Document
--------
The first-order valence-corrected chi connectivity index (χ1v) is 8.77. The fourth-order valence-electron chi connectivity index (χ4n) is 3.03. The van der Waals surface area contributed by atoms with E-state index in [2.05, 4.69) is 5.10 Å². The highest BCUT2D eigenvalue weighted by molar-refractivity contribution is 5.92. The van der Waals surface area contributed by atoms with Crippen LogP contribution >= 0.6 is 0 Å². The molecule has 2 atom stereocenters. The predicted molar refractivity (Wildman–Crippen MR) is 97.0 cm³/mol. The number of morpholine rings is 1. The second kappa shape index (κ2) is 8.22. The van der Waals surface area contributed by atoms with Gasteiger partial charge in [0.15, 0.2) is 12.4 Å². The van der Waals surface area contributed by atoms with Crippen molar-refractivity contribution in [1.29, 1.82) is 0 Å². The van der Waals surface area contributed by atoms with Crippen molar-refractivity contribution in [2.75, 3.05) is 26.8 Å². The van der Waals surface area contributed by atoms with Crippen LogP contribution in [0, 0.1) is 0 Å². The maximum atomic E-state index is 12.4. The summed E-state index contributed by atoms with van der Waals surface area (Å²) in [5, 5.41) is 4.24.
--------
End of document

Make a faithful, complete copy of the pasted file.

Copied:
The first-order valence-corrected chi connectivity index (χ1v) is 8.77. The fourth-order valence-electron chi connectivity index (χ4n) is 3.03. The van der Waals surface area contributed by atoms with E-state index in [2.05, 4.69) is 5.10 Å². The highest BCUT2D eigenvalue weighted by molar-refractivity contribution is 5.92. The van der Waals surface area contributed by atoms with Crippen LogP contribution >= 0.6 is 0 Å². The molecule has 2 atom stereocenters. The predicted molar refractivity (Wildman–Crippen MR) is 97.0 cm³/mol. The number of morpholine rings is 1. The second kappa shape index (κ2) is 8.22. The van der Waals surface area contributed by atoms with Gasteiger partial charge in [0.15, 0.2) is 12.4 Å². The van der Waals surface area contributed by atoms with Crippen molar-refractivity contribution in [1.29, 1.82) is 0 Å². The van der Waals surface area contributed by atoms with Crippen molar-refractivity contribution in [2.75, 3.05) is 26.8 Å². The van der Waals surface area contributed by atoms with Crippen LogP contribution in [0, 0.1) is 0 Å². The maximum atomic E-state index is 12.4. The summed E-state index contributed by atoms with van der Waals surface area (Å²) in [5, 5.41) is 4.24.